10 Realities of Marketing in 2010

1. If you sell coffee as a commodity, it’s worth 2 cents a cup. If you sell it as a good, it’s worth 25 cents a cup. If you sell it as a service it’s worth $1.00 a cup. If you sell it as an experience, it’s $5.00 a cup. A 250:1 difference between commodity and experience.

2. Meaning: Getting ahead by slashing prices is cutting your own throat. You MUST take a lead from Starbucks and deliver an entire customer experience. Move UPSTREAM, not down.

3. Your marketing plan MUST include Google. Love ’em, hate ’em, Mother’s Milk or Big Brother, there is no avoiding this fact.

4. If your marketing plan ONLY includes Google, you’re an accident waiting to happen. You must invoke the Unlimited Traffic Technique and elevate your conversions to a level where you can compete on any level playing field. Once accept this reality, you liberate yourself from the mosh pit of misery and mediocrity.

5. If you have a successful affiliate business and it’s still standing, congratulations. You still have time to move to higher ground. Time to move NOW.

6. Regardless of where you buy clicks, if you don’t have an Autoresponder sequence, you’re leaving 2/3rds of the money on the table.* Social Media is a freaking a waste of time compared to just TEN well-written emails. In my opinion if you don’t have AR’s in place you’re lucky to still be alive.

7. The principle of the Slight Edge says: If you’re just 5% better than everyone else you get 50% more of the spoils.

8. There is no such thing as One Single Ideal marketing message, anymore than there is One Single Ideal shrub in the jungle. What you need is a toolbox of effective hooks that work with different kinds of people. That is the premise of the Swiss Army Knife.

9. Market Research is crucial. In 2004 you could afford to sling mud against the wall. Not in 2010. Ask your prospects the right 3 questions and sort the data right and your chances of success in a startup go from 5% to 50% overnight.

10. Most people now are on the defensive. They’ve shuttered their doors and windows and they’re trying to ride out the recession. That’s just slow motion suicide. Those who prevail have decided to be 21st century alchemists and every single day they’re trying to figure out how to deliver a more awesome customer experience.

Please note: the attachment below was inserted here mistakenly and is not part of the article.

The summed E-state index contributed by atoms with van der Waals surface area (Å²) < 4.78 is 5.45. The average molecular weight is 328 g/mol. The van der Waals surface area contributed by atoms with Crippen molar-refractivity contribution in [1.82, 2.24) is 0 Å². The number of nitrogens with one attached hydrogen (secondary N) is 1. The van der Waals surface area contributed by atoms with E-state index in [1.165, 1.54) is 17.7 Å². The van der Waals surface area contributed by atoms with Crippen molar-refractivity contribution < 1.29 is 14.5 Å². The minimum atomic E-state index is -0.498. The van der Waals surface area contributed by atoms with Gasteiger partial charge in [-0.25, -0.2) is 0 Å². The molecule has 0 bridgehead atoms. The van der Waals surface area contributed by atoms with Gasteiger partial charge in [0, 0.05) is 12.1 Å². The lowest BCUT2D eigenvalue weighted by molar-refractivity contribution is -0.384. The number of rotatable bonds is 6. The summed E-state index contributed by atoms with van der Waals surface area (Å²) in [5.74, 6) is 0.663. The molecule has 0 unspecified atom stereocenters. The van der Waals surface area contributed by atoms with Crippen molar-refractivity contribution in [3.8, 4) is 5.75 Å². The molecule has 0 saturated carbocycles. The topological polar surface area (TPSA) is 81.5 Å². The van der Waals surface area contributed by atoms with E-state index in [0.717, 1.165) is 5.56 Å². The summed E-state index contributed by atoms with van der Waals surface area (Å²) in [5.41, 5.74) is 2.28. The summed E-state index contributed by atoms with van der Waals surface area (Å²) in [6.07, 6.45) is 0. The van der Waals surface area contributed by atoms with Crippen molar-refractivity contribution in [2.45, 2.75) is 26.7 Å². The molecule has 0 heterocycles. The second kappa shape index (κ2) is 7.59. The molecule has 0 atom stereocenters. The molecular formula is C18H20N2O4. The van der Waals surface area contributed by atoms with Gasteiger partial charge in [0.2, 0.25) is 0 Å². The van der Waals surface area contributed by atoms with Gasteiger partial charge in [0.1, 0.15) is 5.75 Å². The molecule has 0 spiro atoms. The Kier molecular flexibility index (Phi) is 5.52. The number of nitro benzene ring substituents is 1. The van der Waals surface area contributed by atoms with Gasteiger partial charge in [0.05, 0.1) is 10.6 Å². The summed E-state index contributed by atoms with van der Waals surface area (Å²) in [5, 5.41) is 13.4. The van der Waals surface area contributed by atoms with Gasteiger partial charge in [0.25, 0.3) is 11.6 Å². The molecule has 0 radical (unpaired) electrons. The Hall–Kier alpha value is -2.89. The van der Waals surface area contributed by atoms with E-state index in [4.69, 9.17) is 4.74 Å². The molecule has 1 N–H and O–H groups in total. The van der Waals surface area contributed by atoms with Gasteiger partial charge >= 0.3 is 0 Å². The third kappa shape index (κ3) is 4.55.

7 insidious “X Factors” that will drown most AdWords advertisers this year

1. Conversion rates in free-fall: Your conversions are half what they were 18 months ago. But the clicks still cost more than they did then. What do you do about that?

2. “What are Google searchers actually looking for?” Your market is shifting unpredictably. Prospects who search Google aren’t asking the same question they were asking this time last year. Your market is more complex now and your position in the food chain is different. Have you changed accordingly?

3. There are growing numbers of deeply competitive markets where not one single advertiser is turning a profit. There are some niches where this shouldn’t be terribly surprising; certain parts of the business opportunity market have been this way for years. But now I’m seeing this in other, unexpected places. There is a constant churn of new advertisers and/or “stupid money” that is artificially inflating bid prices. (Yes, even at a time when “stupid money” isn’t supposedly available.) There are all kinds of crazy reasons for this but the bottom line is, you need a way to determine if this is going on – and how to overcome it.

4. Affiliates are hyper-intelligent and they’re everywhere. If you’re not an affiliate, odds are you’re competing with some. If you are an affiliate, odds are you’re competing with a whole bunch of ‘em. (Unless you’re in a market where they all got slapped.) 5% of the affiliates are making 95% of the money. Which group are you in?

5. Google relies heavily on real human beings to review websites. If a Google editor gives you a Quality Score of 1, all the HTML changes in the world will never fix it. If you don’t have an ace Google rep (which generally requires a monthly spend worth of $15,000), it may be impossible to get a straight answer as to why your QS suddenly dropped to 1. But real human beings with $500, $1,000 and $5,000 monthly ad budgets still have to make their businesses work! I’m going to show you how to get around this and play ball with the big boys, no matter what your budget is.

6. When you ask a question, some nameless, faceless person at Google pats you on the head (“Thank you for using Google AdWords”) and sends you a useless, cut-and-paste, non-answer to your question that was written by a committee of recent college grads (Hint: with hundreds of thousands of reasonably funded and fairly ignorant advertisers entering the market on a regular basis, you’re little more than a commodity to Google. Commodity = pawn on a chessboard. Expendable.)

7. Google’s Content Network can deliver gratifying quantities of quality traffic, but to most people it’s a mysterious, money-sucking fog. (Did you know that the colors and layout of the Google AdWords interface are scientifically designed and meticulously tested to vacuum out your wallet while you remain placid, comfortable, unaware?) Only those who know how and where to slice and cross-section their Content Traffic get the rewards.

To know more advance details, well, my colleague Perry Marshall has written a very helpful e-course that you can find out about it here: 2010 Definitive Guide to Google AdWords

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